The world is wrong.

It is easy to see, easy to say, but difficult to comprehend. The difficulty comes from examining ourselves and coming to terms with our obsession with negativity.

Through the years, humanity has glut itself on violence, deceit, judgment, pride, and a host of other sins, passing them down as an inheritance to us all. Darkness manifests in our genetic material as much as blood and we all know it, even if we loathe to acknowledge it. Doing so would acknowledge failure.

We have a love/hate relationship with failure. We love to see it in others, hate to see it in others, and especially hate seeing it in ourselves. That is why we always indicate others’ failures. “Look at them,” we sneer, “see their wrongdoings.” Don’t look at me and see where I’m lacking. Once known, it can never be forgotten.

Humans cling to failures. Positive experiences generate greater power, but negativity has greater stamina. Wrongs readily come to mind. Annoyances. Mistakes. Deficiencies. Disasters, natural and not. Pain. Unfulfilled promises. Abandonment. Betrayal. Death. So quickly the good slips from memory. Amid all the grievances, we discard it.

To deal with this onslaught of failure, we have been bred with one response: castigation. We excise it wherever possible in the most brutal fashion. After all, it’s wrong and shameful. Humans and society are supposed to be better than that. We’re noble, smart—basically gods. To fail should never be forgiven.

But we are humans, and we live in failure. Every day we fail. Every day someone fails us. Yet failure does not herald the end of the world, only a process of daily reflection. Without proper handling of failure, we will spiral endlessly into further negativity.

We require a heightened focus.

Failure is nothing more than something or someone not meeting the expectations we have designated. Such a view is skewed and selfish, ultimately wrong. Just because someone underperformed does not necessarily mean they did not try. Other factors are always involved besides the obvious observable ones—factors outside of our control.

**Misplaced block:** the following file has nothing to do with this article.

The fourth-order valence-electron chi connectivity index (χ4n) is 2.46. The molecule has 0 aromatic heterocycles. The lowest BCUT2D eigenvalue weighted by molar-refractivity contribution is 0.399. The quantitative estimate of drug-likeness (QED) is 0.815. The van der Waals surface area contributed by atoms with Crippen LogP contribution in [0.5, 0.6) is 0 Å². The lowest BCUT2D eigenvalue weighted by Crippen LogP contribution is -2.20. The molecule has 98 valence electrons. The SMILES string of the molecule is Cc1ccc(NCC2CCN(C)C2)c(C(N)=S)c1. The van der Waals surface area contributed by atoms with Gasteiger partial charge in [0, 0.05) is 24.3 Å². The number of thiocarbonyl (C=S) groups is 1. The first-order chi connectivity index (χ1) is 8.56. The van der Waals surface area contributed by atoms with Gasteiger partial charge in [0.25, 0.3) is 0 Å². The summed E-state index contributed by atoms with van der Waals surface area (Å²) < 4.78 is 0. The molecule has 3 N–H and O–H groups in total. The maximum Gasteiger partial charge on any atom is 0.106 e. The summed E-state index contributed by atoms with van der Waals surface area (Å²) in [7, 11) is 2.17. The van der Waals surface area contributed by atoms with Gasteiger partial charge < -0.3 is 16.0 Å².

Failure reminds us of our lack of control, that forces beyond us interfere with our lives. Our vulnerability becomes illuminated. Instead of embracing such moments, we spurn them. We want everything to go as intended, to render failure obsolete. But it never will. No matter what we try, its grim specter haunts our choices. Because we cannot elude, comprehend, or alter this entity, we fear and hate its appearance—to our detriment. 

Adding negatives only produces stronger negatives. With their terrifying longevity, the negatives stick together, plastering to our souls and collapsing them, isolating them. When someone fails you—and they will—try not to lash out. No one beneficially learns from yelling or blaming. They will only remember the pain and negativity and return them to others. Do not heedlessly abandon someone who has failed. You have not always succeeded; people did not give up on you. Extend that blessing to others. To correct failure, patience and empathy provide better ease of access.